Are depleted uranium weapons the cause?

  • DU weapons are radioactive and chemically toxic. They are armour piercing weapons that release a toxic and radioactive dust upon hitting a hard target. Laboratory studies have shown that exposure to DU dust can lead to genetic mutations, which increases the risk of cancer and birth defects.  
  • Because the MOH/WHO study will only assess the magnitude and trend of birth defects, it will not provide a causal link to any specific military material, including DU weapons.  
  • As researchers who compiled the data have already stated that high rates of birth defects are associated with areas of heavy fighting, DU must be considered as a potential risk factor. 
  • The US has refused to disclose where it used DU in 1991 and 2003, this has hampered efforts to decontaminate areas. In December 2012, 155 states backed a UN General Assembly resolution calling for a precautionary approach to the weapons and reiterating previous calls for greater transparency over where and how much been fired to facilitate remediation. Only the UK, US, France and Israel opposed the resolution. 
  • A report published earlier this year and reported in The Guardian estimated that the clean-up of known sites with DU contamination in Iraq would cost at least US$30m. The report provided evidence of DU use again non-armoured targets and in civilian areas and highlighted the problem of the trade in contaminated scrap metal.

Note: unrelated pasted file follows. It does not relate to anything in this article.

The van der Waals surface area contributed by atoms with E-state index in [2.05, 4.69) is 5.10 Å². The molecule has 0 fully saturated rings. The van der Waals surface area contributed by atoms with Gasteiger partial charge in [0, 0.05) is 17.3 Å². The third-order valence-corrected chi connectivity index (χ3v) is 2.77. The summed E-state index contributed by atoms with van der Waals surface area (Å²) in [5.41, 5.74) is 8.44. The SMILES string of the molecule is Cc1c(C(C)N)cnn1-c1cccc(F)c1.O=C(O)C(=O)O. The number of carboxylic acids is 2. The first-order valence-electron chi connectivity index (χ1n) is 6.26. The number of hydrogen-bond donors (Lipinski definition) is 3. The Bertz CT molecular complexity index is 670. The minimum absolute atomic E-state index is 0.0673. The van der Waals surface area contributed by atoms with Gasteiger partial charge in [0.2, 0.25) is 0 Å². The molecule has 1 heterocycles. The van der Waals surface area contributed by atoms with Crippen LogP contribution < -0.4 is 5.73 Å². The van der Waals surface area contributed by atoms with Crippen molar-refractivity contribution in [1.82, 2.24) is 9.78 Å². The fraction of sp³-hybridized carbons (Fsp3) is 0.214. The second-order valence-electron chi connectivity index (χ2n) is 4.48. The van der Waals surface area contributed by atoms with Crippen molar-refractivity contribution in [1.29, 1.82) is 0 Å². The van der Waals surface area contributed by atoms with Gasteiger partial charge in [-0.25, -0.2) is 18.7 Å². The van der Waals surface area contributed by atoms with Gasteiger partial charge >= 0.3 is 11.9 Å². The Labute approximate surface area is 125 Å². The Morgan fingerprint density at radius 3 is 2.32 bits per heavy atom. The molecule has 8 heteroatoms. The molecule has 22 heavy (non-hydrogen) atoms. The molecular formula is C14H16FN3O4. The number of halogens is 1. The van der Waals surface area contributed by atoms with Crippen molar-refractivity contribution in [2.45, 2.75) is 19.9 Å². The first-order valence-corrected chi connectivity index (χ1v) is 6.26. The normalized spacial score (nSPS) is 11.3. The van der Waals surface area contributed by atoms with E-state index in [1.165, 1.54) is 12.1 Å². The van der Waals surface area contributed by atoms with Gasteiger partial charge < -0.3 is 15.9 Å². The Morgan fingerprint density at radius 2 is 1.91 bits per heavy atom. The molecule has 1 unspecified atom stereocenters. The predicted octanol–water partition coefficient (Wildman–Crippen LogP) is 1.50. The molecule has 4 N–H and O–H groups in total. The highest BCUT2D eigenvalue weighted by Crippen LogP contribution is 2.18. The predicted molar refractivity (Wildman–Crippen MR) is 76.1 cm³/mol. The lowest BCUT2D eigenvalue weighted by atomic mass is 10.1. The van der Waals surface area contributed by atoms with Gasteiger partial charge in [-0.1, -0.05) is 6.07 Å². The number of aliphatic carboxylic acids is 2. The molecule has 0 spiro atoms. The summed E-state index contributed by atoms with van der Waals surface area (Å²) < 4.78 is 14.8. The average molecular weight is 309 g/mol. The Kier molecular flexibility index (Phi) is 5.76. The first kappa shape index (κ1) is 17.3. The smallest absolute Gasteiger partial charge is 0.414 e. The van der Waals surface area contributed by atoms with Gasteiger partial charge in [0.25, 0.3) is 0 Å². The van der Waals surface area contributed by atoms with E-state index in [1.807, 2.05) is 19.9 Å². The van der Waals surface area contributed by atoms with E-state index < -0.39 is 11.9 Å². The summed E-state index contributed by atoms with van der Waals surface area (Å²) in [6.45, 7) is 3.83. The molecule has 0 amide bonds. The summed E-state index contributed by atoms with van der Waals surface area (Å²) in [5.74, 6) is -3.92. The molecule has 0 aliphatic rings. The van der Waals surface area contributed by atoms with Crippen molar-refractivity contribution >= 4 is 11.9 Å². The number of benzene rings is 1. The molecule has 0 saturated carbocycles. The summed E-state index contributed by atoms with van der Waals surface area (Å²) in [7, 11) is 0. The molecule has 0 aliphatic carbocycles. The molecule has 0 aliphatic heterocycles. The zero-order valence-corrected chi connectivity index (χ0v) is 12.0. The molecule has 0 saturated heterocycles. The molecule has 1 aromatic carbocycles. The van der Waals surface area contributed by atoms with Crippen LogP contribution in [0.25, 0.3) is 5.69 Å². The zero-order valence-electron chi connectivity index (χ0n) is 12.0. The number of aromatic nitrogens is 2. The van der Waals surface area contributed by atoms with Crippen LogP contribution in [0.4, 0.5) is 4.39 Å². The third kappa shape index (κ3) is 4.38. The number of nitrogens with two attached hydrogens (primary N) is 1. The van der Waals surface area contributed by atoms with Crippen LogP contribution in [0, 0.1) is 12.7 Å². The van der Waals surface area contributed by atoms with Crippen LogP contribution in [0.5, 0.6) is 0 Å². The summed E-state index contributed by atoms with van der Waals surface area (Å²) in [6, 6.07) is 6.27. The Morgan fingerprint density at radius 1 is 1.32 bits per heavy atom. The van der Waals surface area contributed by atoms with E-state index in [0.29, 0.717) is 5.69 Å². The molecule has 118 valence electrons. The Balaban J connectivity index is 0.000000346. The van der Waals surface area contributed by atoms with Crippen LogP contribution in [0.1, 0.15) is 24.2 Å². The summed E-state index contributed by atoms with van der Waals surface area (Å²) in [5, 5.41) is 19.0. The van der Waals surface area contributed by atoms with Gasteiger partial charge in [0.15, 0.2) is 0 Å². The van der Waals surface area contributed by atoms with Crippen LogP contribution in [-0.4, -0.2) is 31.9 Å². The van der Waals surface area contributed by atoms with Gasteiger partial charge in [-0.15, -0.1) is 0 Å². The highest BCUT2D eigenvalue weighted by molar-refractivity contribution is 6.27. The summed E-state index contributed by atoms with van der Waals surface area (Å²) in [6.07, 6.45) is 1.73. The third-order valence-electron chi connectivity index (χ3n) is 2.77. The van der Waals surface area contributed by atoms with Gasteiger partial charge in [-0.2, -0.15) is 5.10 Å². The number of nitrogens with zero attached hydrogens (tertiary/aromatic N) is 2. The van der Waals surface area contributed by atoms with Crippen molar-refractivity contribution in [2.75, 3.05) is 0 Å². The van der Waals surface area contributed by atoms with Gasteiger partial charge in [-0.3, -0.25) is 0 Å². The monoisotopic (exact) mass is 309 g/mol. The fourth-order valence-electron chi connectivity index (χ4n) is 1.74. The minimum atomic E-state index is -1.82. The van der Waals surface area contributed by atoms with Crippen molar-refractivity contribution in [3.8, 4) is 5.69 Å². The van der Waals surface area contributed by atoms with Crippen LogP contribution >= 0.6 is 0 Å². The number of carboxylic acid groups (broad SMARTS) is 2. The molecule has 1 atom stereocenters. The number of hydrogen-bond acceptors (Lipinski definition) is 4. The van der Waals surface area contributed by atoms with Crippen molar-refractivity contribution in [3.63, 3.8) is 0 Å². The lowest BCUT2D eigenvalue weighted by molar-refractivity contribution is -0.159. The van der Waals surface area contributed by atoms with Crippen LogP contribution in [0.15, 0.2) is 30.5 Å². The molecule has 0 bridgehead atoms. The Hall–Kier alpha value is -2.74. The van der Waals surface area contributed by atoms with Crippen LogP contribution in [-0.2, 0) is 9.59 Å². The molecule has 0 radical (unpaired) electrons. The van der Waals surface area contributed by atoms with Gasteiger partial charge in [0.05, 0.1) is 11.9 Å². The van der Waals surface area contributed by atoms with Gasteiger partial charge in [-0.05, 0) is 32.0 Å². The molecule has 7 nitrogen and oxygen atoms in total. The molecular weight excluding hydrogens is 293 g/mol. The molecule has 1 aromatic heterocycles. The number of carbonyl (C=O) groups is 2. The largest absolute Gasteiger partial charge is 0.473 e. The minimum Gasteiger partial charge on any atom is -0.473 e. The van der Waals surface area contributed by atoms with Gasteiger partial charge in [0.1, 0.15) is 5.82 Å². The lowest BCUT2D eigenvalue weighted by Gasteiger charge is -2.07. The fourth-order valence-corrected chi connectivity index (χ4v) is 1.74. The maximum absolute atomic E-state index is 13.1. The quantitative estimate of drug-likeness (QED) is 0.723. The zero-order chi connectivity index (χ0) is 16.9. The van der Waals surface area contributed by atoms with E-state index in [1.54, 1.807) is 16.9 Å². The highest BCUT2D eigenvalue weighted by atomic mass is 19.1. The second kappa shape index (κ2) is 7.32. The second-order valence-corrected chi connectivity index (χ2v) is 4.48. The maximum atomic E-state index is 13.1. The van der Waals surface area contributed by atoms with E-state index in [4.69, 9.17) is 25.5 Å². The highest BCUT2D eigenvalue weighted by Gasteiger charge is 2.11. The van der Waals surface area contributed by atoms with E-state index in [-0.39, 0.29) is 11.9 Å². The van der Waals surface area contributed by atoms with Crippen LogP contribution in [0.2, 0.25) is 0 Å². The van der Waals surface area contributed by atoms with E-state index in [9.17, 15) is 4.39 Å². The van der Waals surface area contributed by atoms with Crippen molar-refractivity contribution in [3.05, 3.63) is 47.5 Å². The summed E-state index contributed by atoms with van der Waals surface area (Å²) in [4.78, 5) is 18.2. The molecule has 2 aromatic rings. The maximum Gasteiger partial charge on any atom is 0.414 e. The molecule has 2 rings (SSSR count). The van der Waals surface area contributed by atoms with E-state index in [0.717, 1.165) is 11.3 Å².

Modern warfare’s toxic footprint

  • Bullets, explosive weapons, obscurants, propellants and other military materials can include a variety of toxic substances. For example, heavy metals such as lead, mercury and DU, persistent organic pollutants such as trichloroethylene and PCBs and certain explosives. These substances, alongside building materials such as asbestos are released into the environment during the bombardment of towns and cities. The bombing and looting of industrial sites is also likely to cause high levels of contamination which can pose a risk to public health.
  • Militaries argue that they need ‘reliable evidence’ to prove that conflict causes long term health problems. However, when there is uncertainty, the burden of proof should be on the military to prove that there is no risk, rather than civil society having to prove that a weapon or practice is harmful.


PLoS One journal

  • About page
  • PLOS ONE (eISSN-1932-6203) is an international, peer-reviewed, open-access, online publication. PLOS ONE welcomes reports on primary research from any scientific discipline.
  • It provides: Open-access—freely accessible online, authors retain copyright, fast publication times, peer review by expert, practicing researchers.

Available via  #Act4Iraq

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For more information and interviews please contact Rachel Thompson on +44 (0) 770 641 3962 or Doug Weir on +44 (0) 7928 560 629